Author: Deji Okegbile

REVIVAL DELAYS, MORAL DECAYS: Between Dewey’s well vs Wesley’s words (1)

While John Wesley’s life parallels many religious trends today, John Dewey, born in 1859, the same year Darwin published his Origin of Species, continue to be the source of much of today’s moral education and social reform. Wesley, a master of 18th century social media and a prophet wayout ahead of others faced an era in which many bright people walked away from the church. In the midst of skeptical winds of the Enlightenment that had been blowing across Europe especially after Wesley’s death, John Dewey particularly did more to shape educational methodology in the twentieth century.[1] Dewey, influenced by his mother, was born and grew up in an evangelical home and experienced conversion he called  a ‘mystic experience.’ In college, he went through a spiritual decline under the influence of a ‘liberal form of theology shaped by German idealism.’ Similar to Process theology that teaches that God and the world are both  in a process of constant change and evolution, Dewely who later adopted a naturalistic philosophy offered himself ‘as a quite-spoken evangelist of a redeeming form of humanism and naturalism.’ His acceptance of Social Gospel that redefined salvation as social progress where humans were merely biological organism seeking to control the enviroment through scientific inquiry.’ Revival delays, moral decays because many have imbibed deeply at the well of Dewey. According to Pearcey, ‘teachers are rigorously instructed not...

Read More

METHODISM, SOURCE OF PENTECOSTAL THEOLOGY: Theology of May 24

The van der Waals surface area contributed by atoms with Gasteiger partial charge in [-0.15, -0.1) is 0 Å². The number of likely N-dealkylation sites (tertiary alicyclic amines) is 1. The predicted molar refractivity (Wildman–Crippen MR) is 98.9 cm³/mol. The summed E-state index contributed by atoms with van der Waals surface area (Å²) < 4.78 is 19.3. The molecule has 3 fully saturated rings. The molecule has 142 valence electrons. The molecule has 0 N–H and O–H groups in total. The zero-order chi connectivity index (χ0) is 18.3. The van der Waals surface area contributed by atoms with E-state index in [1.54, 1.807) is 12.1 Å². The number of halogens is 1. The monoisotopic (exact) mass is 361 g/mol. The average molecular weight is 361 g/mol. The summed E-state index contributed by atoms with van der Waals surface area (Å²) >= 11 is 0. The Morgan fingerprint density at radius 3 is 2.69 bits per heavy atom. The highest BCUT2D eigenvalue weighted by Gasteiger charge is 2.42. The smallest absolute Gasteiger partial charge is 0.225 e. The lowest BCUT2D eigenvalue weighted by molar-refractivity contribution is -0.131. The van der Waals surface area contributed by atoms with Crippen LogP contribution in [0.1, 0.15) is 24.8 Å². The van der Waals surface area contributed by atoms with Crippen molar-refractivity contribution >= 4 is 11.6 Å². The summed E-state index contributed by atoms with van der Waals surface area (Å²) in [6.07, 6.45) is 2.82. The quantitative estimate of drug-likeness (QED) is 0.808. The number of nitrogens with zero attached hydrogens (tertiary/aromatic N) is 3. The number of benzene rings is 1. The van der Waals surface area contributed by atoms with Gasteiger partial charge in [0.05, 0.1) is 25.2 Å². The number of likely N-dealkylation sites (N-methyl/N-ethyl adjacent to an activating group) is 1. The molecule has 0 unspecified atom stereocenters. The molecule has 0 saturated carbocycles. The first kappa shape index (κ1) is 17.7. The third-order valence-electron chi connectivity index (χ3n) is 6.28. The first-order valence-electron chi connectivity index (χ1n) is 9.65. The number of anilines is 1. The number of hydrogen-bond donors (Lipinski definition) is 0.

Theology without experience is like faith without works; it is dead. Theology of May 24 that was practically experienced many years ago was the foundation of Methodism and the roots of the Pentecostal phenomenon in relation to Wesley’s teaching which gave rise to the ‘Holiness’ tradition in the mid- to late 1800s. It was on May 24, 1738 that John Wesley, father of Methodism received assurance of salvation in a momentous experience of conversion. It lit the fire of evangelistic zeal in his heart which continued until his death in 1791. Wesley records his conversion at Aldersgate Street in these famous words from his Journal: ‘In the evening I went very unwillingly to a society in Aldersgate Street, where one was reading Luther’s preface to the Epistle to the Romans. About a quarter before nine, while he was describing the change which God works in the heart through faith in Christ, I felt my heart strangely warmed. I felt I did trust in Christ, Christ alone, for salvation: and an assurance was given me, that He had taken away my sins, even mine, and saved me from the law of sin and death.’ The next morning Wesley wrote: ‘The moment I awaked “Jesus, Master” was in my heart and in my mouth.’ The narrative of Theology of May 24 is the practical personal theological experience meant to cure and...